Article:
News from Paris

February 25, 2002


"River Metro" Project (3/1)

Duplicitous Ticket Booths at the Eiffel Tower (2/28)

"France Is Not Anti-Semitic" (2/24)

What Is Your Favorite Meal? (2/23)

Diana's Fans Are Deprived of Their Flame (2/21)

American Squabbles (2/19)

The Champs-Elysées Are No Longer A Paradise For Cinemas (2/18)

How Do You Celebrate Valentine's Day? (2/14)

The Slang of the Suburbs

Intonations, vocabulary borrowed from Arabs or Anglo-Americans: the talk of the "lascars", the language of the cities, is spreading to the rest of the society, as affirmed by a specialized dictionary and the magazine "Phosphore", consecrated to the "high school years".

"Do you know how to speak Djeuns?," asks the March issue of the magazine "Phosphore". The "monthly of the high school years" (5.50 euros) could have very well formulated the question thus: "Do you know how to speak the French of the suburbs?" as much as the words and the intonations of the youth of the cities are found again in the mouths of the majority of those under the age of 25, regardless of social category. In testament to the success of the "meufs" (women) and the "keufs" (cops), consecrated by their entry in Le Petit Robert, the official French dictionary, in 1993 and 1995 respectively. "Even after going to Parisien schools, one speaks the language of the lascars" states Jean-Pierre Goudaillier, linguistic professor at the Sorbonne University in Paris.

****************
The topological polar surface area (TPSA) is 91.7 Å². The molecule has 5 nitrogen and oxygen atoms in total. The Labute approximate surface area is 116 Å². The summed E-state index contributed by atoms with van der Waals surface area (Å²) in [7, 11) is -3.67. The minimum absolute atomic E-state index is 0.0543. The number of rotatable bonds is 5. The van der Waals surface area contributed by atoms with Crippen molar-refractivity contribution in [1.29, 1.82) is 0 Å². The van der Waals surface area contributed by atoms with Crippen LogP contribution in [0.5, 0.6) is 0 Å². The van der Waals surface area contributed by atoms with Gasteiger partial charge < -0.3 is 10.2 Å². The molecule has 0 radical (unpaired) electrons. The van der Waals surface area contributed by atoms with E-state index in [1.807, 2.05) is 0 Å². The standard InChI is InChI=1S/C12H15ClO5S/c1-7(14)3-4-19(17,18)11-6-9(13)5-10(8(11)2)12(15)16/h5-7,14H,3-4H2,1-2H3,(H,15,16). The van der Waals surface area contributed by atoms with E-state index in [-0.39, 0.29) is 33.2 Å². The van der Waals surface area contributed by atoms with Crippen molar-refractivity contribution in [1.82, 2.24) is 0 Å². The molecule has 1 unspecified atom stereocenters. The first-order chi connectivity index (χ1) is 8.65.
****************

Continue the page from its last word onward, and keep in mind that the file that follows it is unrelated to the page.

Identifying marks

The "language of the lascars" is a hybrid language that mixes slang, verlan (a version of slang where the syllables of certain words are inverted), and borrowings from other languages. Thus "hralouf" (pig) is borrowed from Arabic. A "bédo" that designates a joint (hashish) is a derivation from a gipsy idiom, as is "chourav" (to steal). The borrowings from the Anglo-American are legion: "looker" for the french "regarder", that can become "keulou" in verlan; "destroy" for the french word "détruire"... The "Djeuns" don't scorn as many words from the old french slang: "s'arracher" for "to escape"; the "taf" for "work"... They also manifest a sharp sense of metaphor, from which comes the famous "airbags" for the breasts that distinguish a beautiful girl, a pretty "belette".

Original article by Philippe Baverel

Translated by David Sadegh